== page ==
Thank you to all the nurses that took care of my preemie baby that just turned two!
It took me over an hour to get home from work the other day. There was an accident on the freeway, and as the clock in my dashboard ticked closer to 8:00 p.m., I knew that I would not make it home in time to put my kids to bed. I had left for work before they had woken up, and I had tried really hard to get home in time to bathe them and tuck them into bed. But a combination of a stressful shift and a fender-bender on I-10 left me stuck alone in my car, helplessly parked on the highway halfway home. I was starving, and I really needed to go to the bathroom. Hormonal, exhausted, and so frustrated I was not going to get to tell my kids goodnight for the third night in a row, I started crying. It was just one of those days.
When I finally walked into my house, my kids were in bed and I was too tired to eat. I aimlessly scrolled through my phone to see nurse after nurse posting Facebook pictures of themselves with their stethoscopes. Curious, I tried to figure out what had initiated such a reaction. After very little investigating, I realized that all the uproar was about something said on a television show by a group of women... and I couldn't really care less.
Here is what I thought about the comments made regarding nurses:
- My first reaction was that everything said about nurses on this television show was just dumb. I don't even think it could be considered ignorant, I just thought it was stupid.
I wanted to tell someone that I was the one that sat next to my laboring patient all day. And when I say "sat," I mean I helped her breathe through each contraction while rubbing her back and wiping her forehead. I held her while she got her epidural, and didn't flinch when her water broke and soaked through my scrubs and all over my legs. And at the end of my shift when my patient begged me to stay "a few more minutes" so I could be there for her delivery, I said I would stay a few more minutes, even though I knew a few minutes would probably turn into an hour. So I found it a little irritating that there are still people out there who could think anything around my neck belongs to a physician. I also thought it was a little funny that I had actually come home without my stethoscope, because a physician had borrowed mine and hadn't given it back to me before I left work.I also felt kind of sorry for the women who spoke so negatively about a profession that is so powerful, a profession that is rarely recognized for the good work that we do, a profession that gives everything to the people that we serve.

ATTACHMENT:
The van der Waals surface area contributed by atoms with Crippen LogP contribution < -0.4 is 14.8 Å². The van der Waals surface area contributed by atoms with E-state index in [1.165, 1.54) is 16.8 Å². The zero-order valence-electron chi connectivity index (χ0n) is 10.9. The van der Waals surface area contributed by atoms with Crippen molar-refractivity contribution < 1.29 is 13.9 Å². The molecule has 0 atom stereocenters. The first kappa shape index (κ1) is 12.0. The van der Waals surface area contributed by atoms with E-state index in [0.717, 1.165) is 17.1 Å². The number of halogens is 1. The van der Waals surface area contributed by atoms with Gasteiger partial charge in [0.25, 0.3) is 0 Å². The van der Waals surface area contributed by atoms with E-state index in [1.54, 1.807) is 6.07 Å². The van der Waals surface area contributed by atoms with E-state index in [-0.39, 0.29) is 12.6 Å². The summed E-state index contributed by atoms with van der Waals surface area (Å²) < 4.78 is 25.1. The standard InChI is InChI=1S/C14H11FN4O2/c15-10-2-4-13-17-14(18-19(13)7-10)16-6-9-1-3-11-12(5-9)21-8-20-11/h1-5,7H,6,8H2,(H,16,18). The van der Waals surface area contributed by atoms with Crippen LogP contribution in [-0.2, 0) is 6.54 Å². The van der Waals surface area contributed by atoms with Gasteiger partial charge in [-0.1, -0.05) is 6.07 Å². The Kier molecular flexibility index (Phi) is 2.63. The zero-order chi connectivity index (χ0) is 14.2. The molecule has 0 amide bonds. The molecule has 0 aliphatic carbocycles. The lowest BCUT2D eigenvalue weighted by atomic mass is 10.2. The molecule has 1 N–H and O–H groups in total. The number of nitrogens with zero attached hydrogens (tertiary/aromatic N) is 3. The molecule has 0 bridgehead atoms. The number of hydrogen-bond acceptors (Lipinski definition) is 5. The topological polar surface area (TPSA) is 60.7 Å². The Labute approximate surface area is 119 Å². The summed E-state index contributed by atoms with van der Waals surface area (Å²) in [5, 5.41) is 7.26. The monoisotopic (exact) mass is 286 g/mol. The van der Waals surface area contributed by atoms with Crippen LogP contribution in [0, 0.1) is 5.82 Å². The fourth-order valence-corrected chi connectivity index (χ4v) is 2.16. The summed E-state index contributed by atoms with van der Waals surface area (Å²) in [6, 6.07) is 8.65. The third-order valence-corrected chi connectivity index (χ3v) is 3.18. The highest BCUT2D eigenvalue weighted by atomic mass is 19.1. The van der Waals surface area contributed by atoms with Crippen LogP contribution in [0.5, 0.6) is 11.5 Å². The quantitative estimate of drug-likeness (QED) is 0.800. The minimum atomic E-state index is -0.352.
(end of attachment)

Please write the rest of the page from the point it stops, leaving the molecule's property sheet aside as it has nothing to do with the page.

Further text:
AWHONN nurses In Washington, D.C. advocating for NAS legislation for our moms and babies!
What most people out there don't understand about nurses is that everything we do, everything we say, every action at and outside of work is examined. Our characters are constantly scrutinized. We aren't able to take off our scrubs and stop being a nurse. And more often than not, we come home exhausted, with some body part injured from work, but tomorrow we will put our scrubs back on and happily serve our patients and our profession.
So to the handful of women who wanted to voice comments about nurses that ended up not being as funny as they may have thought... don't worry, you don't have to worry about
banning your show. After all, I'm the nurse that works 13 hour shifts at two different jobs, the nurse that volunteers once a week teaching prenatal classes to underserved women, the nurse that is still in school (for my Doctorate in NURSING Practice) so I can do better for my patients and my nursing profession. So you don't have to worry about this nurse banning your show... I couldn't tell you the last time I was actually able to watch daytime television. My view hasn't really changed... I still think nursing is one of the greatest professions on earth, I absolutely love my patients and my coworkers, and if any one of you were ever in need of a nurse, I know you would bear witness to all of the good work that we do.
Until my next delivery ♥